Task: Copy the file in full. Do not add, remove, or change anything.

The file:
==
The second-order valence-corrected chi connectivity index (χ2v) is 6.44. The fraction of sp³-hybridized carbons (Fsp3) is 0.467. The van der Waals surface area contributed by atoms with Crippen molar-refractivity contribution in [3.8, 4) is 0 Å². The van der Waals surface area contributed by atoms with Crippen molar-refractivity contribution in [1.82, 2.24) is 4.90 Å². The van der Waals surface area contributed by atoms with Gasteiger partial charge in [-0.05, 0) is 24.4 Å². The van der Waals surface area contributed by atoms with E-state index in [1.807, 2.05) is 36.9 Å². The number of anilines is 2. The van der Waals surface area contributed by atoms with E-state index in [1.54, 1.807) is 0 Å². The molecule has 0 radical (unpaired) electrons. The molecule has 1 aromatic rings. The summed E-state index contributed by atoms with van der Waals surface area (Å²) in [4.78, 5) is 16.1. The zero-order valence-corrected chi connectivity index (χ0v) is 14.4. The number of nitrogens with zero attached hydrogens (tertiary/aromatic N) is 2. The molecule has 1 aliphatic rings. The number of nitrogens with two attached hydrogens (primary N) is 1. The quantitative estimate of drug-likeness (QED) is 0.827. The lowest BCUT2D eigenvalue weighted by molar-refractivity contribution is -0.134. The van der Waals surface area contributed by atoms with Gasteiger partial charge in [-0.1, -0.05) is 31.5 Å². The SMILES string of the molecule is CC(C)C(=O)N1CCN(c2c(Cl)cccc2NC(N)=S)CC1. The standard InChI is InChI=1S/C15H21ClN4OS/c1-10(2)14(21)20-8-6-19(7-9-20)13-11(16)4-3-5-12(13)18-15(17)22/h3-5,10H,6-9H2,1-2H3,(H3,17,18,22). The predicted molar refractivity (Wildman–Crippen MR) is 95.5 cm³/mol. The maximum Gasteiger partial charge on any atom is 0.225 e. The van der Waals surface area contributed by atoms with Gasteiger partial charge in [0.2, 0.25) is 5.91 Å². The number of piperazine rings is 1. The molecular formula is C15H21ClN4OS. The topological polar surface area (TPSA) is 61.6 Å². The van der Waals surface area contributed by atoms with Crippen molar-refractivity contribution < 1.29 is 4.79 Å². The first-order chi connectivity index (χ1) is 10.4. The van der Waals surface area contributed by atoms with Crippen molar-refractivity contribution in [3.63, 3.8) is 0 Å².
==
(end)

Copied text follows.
The second-order valence-corrected chi connectivity index (χ2v) is 6.44. The fraction of sp³-hybridized carbons (Fsp3) is 0.467. The van der Waals surface area contributed by atoms with Crippen molar-refractivity contribution in [3.8, 4) is 0 Å². The van der Waals surface area contributed by atoms with Crippen molar-refractivity contribution in [1.82, 2.24) is 4.90 Å². The van der Waals surface area contributed by atoms with Gasteiger partial charge in [-0.05, 0) is 24.4 Å². The van der Waals surface area contributed by atoms with E-state index in [1.807, 2.05) is 36.9 Å². The number of anilines is 2. The van der Waals surface area contributed by atoms with E-state index in [1.54, 1.807) is 0 Å². The molecule has 0 radical (unpaired) electrons. The molecule has 1 aromatic rings. The summed E-state index contributed by atoms with van der Waals surface area (Å²) in [4.78, 5) is 16.1. The zero-order valence-corrected chi connectivity index (χ0v) is 14.4. The number of nitrogens with zero attached hydrogens (tertiary/aromatic N) is 2. The molecule has 1 aliphatic rings. The number of nitrogens with two attached hydrogens (primary N) is 1. The quantitative estimate of drug-likeness (QED) is 0.827. The lowest BCUT2D eigenvalue weighted by molar-refractivity contribution is -0.134. The van der Waals surface area contributed by atoms with Gasteiger partial charge in [-0.1, -0.05) is 31.5 Å². The SMILES string of the molecule is CC(C)C(=O)N1CCN(c2c(Cl)cccc2NC(N)=S)CC1. The standard InChI is InChI=1S/C15H21ClN4OS/c1-10(2)14(21)20-8-6-19(7-9-20)13-11(16)4-3-5-12(13)18-15(17)22/h3-5,10H,6-9H2,1-2H3,(H3,17,18,22). The predicted molar refractivity (Wildman–Crippen MR) is 95.5 cm³/mol. The maximum Gasteiger partial charge on any atom is 0.225 e. The van der Waals surface area contributed by atoms with Gasteiger partial charge in [0.2, 0.25) is 5.91 Å². The number of piperazine rings is 1. The molecular formula is C15H21ClN4OS. The topological polar surface area (TPSA) is 61.6 Å². The van der Waals surface area contributed by atoms with Crippen molar-refractivity contribution < 1.29 is 4.79 Å². The first-order chi connectivity index (χ1) is 10.4. The van der Waals surface area contributed by atoms with Crippen molar-refractivity contribution in [3.63, 3.8) is 0 Å².